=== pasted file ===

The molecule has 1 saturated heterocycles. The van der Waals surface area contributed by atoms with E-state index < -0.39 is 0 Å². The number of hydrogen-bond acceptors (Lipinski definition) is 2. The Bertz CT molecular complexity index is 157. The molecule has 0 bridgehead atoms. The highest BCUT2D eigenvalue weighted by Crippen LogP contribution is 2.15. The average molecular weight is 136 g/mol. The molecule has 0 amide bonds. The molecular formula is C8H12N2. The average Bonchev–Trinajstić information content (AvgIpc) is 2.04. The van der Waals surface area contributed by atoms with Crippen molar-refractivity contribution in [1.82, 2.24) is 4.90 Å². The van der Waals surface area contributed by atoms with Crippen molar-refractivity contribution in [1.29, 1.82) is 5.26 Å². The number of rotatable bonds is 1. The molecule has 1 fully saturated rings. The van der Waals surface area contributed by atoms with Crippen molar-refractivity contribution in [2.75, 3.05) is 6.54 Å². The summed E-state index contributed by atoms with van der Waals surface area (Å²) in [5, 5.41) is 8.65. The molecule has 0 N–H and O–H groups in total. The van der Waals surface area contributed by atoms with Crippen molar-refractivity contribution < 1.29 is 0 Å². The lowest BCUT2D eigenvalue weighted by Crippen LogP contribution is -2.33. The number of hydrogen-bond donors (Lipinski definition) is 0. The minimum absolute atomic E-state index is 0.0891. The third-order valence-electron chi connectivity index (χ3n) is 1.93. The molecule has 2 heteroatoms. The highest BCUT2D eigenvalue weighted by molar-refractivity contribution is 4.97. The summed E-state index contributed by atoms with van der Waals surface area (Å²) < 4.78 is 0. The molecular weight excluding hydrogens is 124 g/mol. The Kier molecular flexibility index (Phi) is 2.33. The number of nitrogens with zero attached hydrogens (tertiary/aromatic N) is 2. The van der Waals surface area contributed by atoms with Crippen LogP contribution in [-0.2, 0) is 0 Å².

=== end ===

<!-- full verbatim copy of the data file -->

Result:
The molecule has 1 saturated heterocycles. The van der Waals surface area contributed by atoms with E-state index < -0.39 is 0 Å². The number of hydrogen-bond acceptors (Lipinski definition) is 2. The Bertz CT molecular complexity index is 157. The molecule has 0 bridgehead atoms. The highest BCUT2D eigenvalue weighted by Crippen LogP contribution is 2.15. The average molecular weight is 136 g/mol. The molecule has 0 amide bonds. The molecular formula is C8H12N2. The average Bonchev–Trinajstić information content (AvgIpc) is 2.04. The van der Waals surface area contributed by atoms with Crippen molar-refractivity contribution in [1.82, 2.24) is 4.90 Å². The van der Waals surface area contributed by atoms with Crippen molar-refractivity contribution in [1.29, 1.82) is 5.26 Å². The number of rotatable bonds is 1. The molecule has 1 fully saturated rings. The van der Waals surface area contributed by atoms with Crippen molar-refractivity contribution in [2.75, 3.05) is 6.54 Å². The summed E-state index contributed by atoms with van der Waals surface area (Å²) in [5, 5.41) is 8.65. The molecule has 0 N–H and O–H groups in total. The van der Waals surface area contributed by atoms with Crippen molar-refractivity contribution < 1.29 is 0 Å². The lowest BCUT2D eigenvalue weighted by Crippen LogP contribution is -2.33. The number of hydrogen-bond donors (Lipinski definition) is 0. The minimum absolute atomic E-state index is 0.0891. The third-order valence-electron chi connectivity index (χ3n) is 1.93. The molecule has 2 heteroatoms. The highest BCUT2D eigenvalue weighted by molar-refractivity contribution is 4.97. The summed E-state index contributed by atoms with van der Waals surface area (Å²) < 4.78 is 0. The molecular weight excluding hydrogens is 124 g/mol. The Kier molecular flexibility index (Phi) is 2.33. The number of nitrogens with zero attached hydrogens (tertiary/aromatic N) is 2. The van der Waals surface area contributed by atoms with Crippen LogP contribution in [-0.2, 0) is 0 Å².